The tomtit (Petroica macrocephala ) is a small passerine bird in the family Petroicidae, the Australasian robins. It is endemic to the islands of New Zealand, ranging across the main islands as well as several of the outlying islands. It has several other Māori and English names. There are several subspecies showing considerable variation in plumage and size. The species is not threatened and has adapted to the changes made to New Zealand's biodiversity.
The term tomtit was originally a shortened form of tom titmouse. Either form has been used to describe a number of small birds, but in England tomtit was most commonly used as an alternate name of the blue tit. The word tit is today used for a number of small birds, especially of the family Paridae. Originally, it was used for any small animal or object.
An insectivore is a carnivorous plant or animal that eats insects. An alternative term is entomophage, which also refers to the human practice of e...
Terrestrial animals are animals that live predominantly or entirely on land (e.g., cats, ants, snails), as compared with aquatic animals, which liv...
Oviparous animals are female animals that lay their eggs, with little or no other embryonic development within the mother. This is the reproductive...
NoNot a migrant
Animals that do not make seasonal movements and stay in their native home ranges all year round are called not migrants or residents.
The tomtit is a small (13 cm, 11 g) bird with a large head and a short bill. The male North Island subspecies has black head, back, wings (with a white wing-bar), and a white belly. The subspecies from South Island, the Chatham Islands, and Auckland Islands are similar, but have a yellow band across the breast between the black head and white belly. The females are brown instead of black. The Snares Island subspecies is entirely black, and is known as the black tit.Show More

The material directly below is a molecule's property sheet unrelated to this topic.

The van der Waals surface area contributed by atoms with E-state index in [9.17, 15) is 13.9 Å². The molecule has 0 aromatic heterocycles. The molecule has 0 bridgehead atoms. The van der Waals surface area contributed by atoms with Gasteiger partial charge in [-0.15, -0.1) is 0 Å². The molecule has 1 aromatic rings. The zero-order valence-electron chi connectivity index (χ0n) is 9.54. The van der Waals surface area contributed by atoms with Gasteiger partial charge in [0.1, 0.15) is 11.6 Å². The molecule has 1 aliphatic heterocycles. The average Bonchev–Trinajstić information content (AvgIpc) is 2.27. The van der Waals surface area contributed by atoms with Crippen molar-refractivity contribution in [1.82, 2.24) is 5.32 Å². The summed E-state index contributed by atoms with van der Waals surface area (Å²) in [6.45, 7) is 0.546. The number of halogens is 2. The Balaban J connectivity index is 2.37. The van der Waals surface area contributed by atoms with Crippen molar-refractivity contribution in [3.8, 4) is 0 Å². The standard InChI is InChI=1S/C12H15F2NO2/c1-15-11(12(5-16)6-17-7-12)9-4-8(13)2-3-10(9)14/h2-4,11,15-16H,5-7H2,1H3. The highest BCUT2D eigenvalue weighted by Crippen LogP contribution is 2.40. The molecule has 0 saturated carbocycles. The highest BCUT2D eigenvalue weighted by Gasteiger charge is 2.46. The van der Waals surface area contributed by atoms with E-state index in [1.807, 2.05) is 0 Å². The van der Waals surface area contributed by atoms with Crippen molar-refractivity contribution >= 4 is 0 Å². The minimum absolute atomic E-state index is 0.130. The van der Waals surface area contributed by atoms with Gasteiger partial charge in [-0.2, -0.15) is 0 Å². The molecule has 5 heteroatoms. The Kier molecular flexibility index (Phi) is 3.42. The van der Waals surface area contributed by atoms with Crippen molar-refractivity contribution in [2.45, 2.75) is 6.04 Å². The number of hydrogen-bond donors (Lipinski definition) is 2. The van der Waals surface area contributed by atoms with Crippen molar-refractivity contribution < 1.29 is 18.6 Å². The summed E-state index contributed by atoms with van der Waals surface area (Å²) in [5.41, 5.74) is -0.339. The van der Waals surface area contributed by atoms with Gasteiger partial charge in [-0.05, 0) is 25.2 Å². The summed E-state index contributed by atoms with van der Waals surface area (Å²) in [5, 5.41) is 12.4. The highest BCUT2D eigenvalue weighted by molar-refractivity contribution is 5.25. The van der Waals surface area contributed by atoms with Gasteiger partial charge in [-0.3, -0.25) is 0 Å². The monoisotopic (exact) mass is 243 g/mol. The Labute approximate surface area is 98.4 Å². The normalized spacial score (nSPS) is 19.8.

The island subspecies of tomtits show a striking variation in body size, being considerably larger than their mainland relatives, a tendency known as the Foster's rule or the island effect. Birds from the main islands weigh around 11g, compared with birds from Snares Island, which weigh in at 20 g.Show Less
The tomtit is mostly an insectivore, feeding on small invertebrates, such as beetles, caterpillars, spiders, moths, wētā, earthworms, and flies. Fruit is taken during the winter and autumn. Most subspecies feed in vegetation, waiting on a perch and watching for prey. Insects are also gleaned from branches and leaves. The Snares subspecies feeds on the ground as well, in a similar fashion to the North or South Island robins.